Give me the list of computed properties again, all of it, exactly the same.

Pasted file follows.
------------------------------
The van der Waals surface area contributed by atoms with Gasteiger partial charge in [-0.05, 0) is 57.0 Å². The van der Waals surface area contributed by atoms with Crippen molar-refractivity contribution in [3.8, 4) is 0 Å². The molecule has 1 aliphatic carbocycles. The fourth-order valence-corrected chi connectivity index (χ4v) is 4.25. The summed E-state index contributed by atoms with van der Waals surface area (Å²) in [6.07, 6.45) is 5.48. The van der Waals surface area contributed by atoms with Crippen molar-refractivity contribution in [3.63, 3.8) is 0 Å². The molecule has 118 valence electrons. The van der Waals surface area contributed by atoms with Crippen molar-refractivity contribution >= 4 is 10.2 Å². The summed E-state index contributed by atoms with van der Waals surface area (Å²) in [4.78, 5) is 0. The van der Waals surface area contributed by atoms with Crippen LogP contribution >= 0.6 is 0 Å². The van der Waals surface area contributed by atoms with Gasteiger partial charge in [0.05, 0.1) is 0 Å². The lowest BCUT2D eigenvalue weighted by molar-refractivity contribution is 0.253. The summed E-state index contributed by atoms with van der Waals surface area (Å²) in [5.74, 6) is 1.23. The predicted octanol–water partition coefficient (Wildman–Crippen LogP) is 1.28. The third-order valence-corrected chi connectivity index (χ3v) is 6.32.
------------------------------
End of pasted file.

The van der Waals surface area contributed by atoms with Gasteiger partial charge in [-0.05, 0) is 57.0 Å². The van der Waals surface area contributed by atoms with Crippen molar-refractivity contribution in [3.8, 4) is 0 Å². The molecule has 1 aliphatic carbocycles. The fourth-order valence-corrected chi connectivity index (χ4v) is 4.25. The summed E-state index contributed by atoms with van der Waals surface area (Å²) in [6.07, 6.45) is 5.48. The van der Waals surface area contributed by atoms with Crippen molar-refractivity contribution in [3.63, 3.8) is 0 Å². The molecule has 118 valence electrons. The van der Waals surface area contributed by atoms with Crippen molar-refractivity contribution >= 4 is 10.2 Å². The summed E-state index contributed by atoms with van der Waals surface area (Å²) in [4.78, 5) is 0. The van der Waals surface area contributed by atoms with Crippen LogP contribution >= 0.6 is 0 Å². The van der Waals surface area contributed by atoms with Gasteiger partial charge in [0.05, 0.1) is 0 Å². The lowest BCUT2D eigenvalue weighted by molar-refractivity contribution is 0.253. The summed E-state index contributed by atoms with van der Waals surface area (Å²) in [5.74, 6) is 1.23. The predicted octanol–water partition coefficient (Wildman–Crippen LogP) is 1.28. The third-order valence-corrected chi connectivity index (χ3v) is 6.32.